A cashmere classic from Russia: 10 facts about the Orenburg shawl

Orenburg shawl.

Orenburg shawl.

Lori/Legion Media
Cashmere lace shawls made of Orenburg goats' down hair are renowned for their warming and healing effect, and have been worn in the Urals since the 15th century, when horsemen wore them to protect themselves from the fierce frosts. But only in the city of Orenburg was practicality combined with great skill, making the shawls one of the enduring symbols of Russian folk handicrafts.

1. The "women's era" for the shawl began in the 18th century; Ural Cossack women, experienced in lace and embroidery, started using down hair to knit open-work shawls called pautinki (gossamer) for their subtlety. The handicraft emerged almost contemporaneously with the city of Orenburg itself.

2.  The handicraft became a trade out of scholarly considerations. Ethnographer Pyotr Rychkov paid attention to the healing properties of down. The researcher proposed to set up a down-knitting trade in the province in 1766.

3. The "world premiere" of Orenburg shawls took place in Paris in the mid-19th century. Then in 1862, Orenburg Cossack woman Maria Uskova was awarded the gold medal for shawls made of goats' cashmere at the International Exhibition in London.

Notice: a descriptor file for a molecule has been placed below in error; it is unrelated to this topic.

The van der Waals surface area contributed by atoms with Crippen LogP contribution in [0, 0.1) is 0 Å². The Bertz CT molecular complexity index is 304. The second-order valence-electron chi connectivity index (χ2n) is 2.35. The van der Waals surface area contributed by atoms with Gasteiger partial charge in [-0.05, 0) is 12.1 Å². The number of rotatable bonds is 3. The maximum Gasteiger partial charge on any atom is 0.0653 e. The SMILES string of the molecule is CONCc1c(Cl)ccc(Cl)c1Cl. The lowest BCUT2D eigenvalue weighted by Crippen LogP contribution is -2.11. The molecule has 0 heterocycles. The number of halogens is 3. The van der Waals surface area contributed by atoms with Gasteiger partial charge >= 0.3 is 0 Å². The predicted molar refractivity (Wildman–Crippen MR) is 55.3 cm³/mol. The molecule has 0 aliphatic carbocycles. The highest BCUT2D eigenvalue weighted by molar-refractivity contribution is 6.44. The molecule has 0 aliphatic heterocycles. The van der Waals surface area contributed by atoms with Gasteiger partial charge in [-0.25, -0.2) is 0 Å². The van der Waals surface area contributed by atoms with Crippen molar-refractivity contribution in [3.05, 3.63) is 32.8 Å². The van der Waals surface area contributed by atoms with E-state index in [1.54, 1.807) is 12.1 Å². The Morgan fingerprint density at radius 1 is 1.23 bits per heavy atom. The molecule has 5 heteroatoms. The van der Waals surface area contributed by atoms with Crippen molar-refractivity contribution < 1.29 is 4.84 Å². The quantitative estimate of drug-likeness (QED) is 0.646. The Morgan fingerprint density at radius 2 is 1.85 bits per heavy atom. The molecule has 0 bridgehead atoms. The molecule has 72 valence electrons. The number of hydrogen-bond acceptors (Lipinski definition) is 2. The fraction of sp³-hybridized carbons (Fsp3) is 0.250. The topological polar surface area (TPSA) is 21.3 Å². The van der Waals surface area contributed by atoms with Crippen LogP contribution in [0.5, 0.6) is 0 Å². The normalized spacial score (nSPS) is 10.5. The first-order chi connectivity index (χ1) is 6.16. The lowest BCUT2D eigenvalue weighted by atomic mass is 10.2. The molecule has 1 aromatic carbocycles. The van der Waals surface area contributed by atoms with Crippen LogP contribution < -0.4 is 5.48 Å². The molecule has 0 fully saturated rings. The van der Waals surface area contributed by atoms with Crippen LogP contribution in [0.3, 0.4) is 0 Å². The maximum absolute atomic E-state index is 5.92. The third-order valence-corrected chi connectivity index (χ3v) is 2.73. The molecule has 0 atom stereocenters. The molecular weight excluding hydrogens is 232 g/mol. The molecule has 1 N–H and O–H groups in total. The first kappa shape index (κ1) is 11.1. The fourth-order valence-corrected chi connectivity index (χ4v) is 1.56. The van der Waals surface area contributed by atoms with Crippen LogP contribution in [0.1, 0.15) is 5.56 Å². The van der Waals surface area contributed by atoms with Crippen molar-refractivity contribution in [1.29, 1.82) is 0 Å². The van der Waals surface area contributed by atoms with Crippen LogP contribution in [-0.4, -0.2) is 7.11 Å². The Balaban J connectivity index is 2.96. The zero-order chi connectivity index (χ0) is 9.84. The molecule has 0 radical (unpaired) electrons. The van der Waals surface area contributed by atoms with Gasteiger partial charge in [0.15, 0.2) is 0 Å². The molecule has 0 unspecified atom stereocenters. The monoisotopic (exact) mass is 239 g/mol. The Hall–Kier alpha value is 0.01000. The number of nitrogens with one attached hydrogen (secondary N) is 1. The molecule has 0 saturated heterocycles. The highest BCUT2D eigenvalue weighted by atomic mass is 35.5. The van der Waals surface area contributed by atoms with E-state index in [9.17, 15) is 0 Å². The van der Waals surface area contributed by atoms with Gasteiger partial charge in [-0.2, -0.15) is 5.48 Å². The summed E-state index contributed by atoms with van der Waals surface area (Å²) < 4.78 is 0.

4. The main secret of Orenburg shawls is the unique down hair used to make them, taken from the goats that graze in the harsh climate of the Ural steppes. The down is the world's finest – just 16 microns thick. For comparison, the mohair of the famous Angora goats is 22-24 microns.Source: YouTube/ Interweave Craft

5. An attempt to breed Orenburg goats in France, South America, and Australia in the 19th century failed. The mild climate lacked the severity of the Volga region, and the unique breed degenerated.

6. The down hair of Orenburg goats was a separate category of article exported by the Russian Empire. France bought tens of thousands of pounds of this hair. In England, they went further – they knitted shawls marked "Imitation Orenburg."

7. In the USSR, authentic Orenburg shawls were a museum rarity. It was almost impossible to buy a handmade shawl. Until 1985, cashmere knitters were registered, and their work was used exclusively for export.

8. The largest shawl – 3.6 by 3.6 meters – was created at a factory in Orenburg in 2013, and took 13.5 km (8.5 miles) of cashmere yarn to make. The previous record – set by psalmist Yermolai Fyodorov from the village of Zhyoltoye, who hand-knitted a 1,000-stitch shawl – lasted almost 90 years.

9. Many celebrities who have visited Russia have become the proud owners of Russian shawls, including Madonna, pop singer Fergie, U.S. actress Sean Young and opera singer Montserrat Caballé, among others.

10. An Orenburg shawl should be able to be drawn through a wedding ring and fit inside a goose egg – though this is not a test of authenticity. It refers only to the famous "gossamer" shawl produced by the city’s shawl makers. You cannot put weightier shawls from Orenburg through the ring, but they will warm you better in the cold.

First published in Russian in Culture.ru

Read more: What do you know about Russian superstitions?

All rights reserved by Rossiyskaya Gazeta.

Read more